August 10, 2020

The Niche

Knoepfler lab stem cell blog

nuclear transfer

7 min read

It’s a particularly exciting time for the stem cell field. One of the most notable developments in the last year or so is the production and preliminary study of a totally new type of human embryonic stem cells (ESC) made by nuclear transfer instead of using leftover in vitro fertilization (IVF) embryos. This process of so-called therapeutic cloning has the power to produce patient specific ESCs called NT-ESCs that can in principle be used in the future for autologous transplants for a number of diseases …Read More

4 min read

Advances in therapeutic cloning reported in the past year have been very exciting. Somatic cell nuclear transfer (SCNT) can be used to produce very powerful human embryonic stem cells (ESC). These new cells are called NT-ESCs for short. Neither embryos nor reprogramming factors are needed to produce human NT-ESCs. See here, here and here for discussions of the pioneering papers reporting creation of NT-ESC including the first paper by the lab of Shoukhrat Mitalipov of OHSU, which I called the stem cell event of the year for 2013. Now that human NT-ESC are …Read More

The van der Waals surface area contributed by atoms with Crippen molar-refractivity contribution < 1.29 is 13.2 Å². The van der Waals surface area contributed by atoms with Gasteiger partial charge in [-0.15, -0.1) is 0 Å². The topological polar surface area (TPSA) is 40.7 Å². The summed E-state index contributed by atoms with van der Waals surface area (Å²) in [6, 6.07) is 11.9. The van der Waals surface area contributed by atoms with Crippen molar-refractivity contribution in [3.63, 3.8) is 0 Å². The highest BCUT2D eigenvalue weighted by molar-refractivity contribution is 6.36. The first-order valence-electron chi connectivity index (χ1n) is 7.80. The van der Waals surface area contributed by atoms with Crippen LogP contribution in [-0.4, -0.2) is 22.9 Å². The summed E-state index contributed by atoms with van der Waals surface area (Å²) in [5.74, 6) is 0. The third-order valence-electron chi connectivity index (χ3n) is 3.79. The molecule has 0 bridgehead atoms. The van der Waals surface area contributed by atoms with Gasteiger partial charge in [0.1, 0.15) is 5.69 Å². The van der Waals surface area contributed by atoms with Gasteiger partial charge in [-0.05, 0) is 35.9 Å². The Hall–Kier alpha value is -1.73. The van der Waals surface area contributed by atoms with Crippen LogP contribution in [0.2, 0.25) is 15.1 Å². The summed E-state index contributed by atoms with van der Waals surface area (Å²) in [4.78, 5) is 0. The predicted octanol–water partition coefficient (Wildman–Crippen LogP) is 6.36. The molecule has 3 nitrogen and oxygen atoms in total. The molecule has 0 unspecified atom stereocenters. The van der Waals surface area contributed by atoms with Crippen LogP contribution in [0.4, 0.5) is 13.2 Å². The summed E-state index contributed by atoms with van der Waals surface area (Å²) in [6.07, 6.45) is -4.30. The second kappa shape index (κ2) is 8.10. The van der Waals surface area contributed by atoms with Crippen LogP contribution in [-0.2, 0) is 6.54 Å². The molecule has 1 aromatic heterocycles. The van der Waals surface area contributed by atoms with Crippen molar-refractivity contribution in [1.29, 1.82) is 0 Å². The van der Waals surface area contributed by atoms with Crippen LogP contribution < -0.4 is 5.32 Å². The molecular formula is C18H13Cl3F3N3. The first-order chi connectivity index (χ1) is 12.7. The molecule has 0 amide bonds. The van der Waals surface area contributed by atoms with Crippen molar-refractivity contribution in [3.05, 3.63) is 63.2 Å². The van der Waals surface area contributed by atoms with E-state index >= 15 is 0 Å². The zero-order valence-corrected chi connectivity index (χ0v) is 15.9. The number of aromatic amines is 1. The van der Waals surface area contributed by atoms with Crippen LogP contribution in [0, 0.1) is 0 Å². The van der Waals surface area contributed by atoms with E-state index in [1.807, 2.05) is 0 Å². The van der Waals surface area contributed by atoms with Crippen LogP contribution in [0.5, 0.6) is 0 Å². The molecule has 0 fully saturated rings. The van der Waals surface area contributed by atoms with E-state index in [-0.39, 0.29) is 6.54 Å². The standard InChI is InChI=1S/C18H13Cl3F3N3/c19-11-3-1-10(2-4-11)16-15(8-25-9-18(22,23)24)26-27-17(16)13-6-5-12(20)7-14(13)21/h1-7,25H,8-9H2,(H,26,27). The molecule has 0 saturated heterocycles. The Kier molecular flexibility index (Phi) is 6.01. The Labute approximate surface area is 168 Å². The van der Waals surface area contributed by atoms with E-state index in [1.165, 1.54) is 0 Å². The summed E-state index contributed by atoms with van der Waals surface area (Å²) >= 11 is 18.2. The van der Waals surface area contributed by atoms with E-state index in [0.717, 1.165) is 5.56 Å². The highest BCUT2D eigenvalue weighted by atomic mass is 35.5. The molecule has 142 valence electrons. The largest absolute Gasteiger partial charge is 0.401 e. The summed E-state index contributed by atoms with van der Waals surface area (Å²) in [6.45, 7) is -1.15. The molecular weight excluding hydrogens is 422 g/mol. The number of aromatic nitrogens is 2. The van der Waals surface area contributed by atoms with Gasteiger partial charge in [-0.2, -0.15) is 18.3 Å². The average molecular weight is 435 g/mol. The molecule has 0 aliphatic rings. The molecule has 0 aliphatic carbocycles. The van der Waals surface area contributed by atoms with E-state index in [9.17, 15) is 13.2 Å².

2 min read

A paper just came out in Nature yesterday entitled: “Nuclear genome transfer in human oocytes eliminates mitochondrial DNA variants.” It’s surely risky of me to say this, but is this paper really a clinically-relevant breakthrough for mitochondrial disease worthy of a Nature paper? The study as science is fine and very interesting, but it seems  quite questionable to me to so strongly invoke clinical relevance as they do (even if they say some stuff must be discussed first): Before proceeding with human clinical trials on …Read More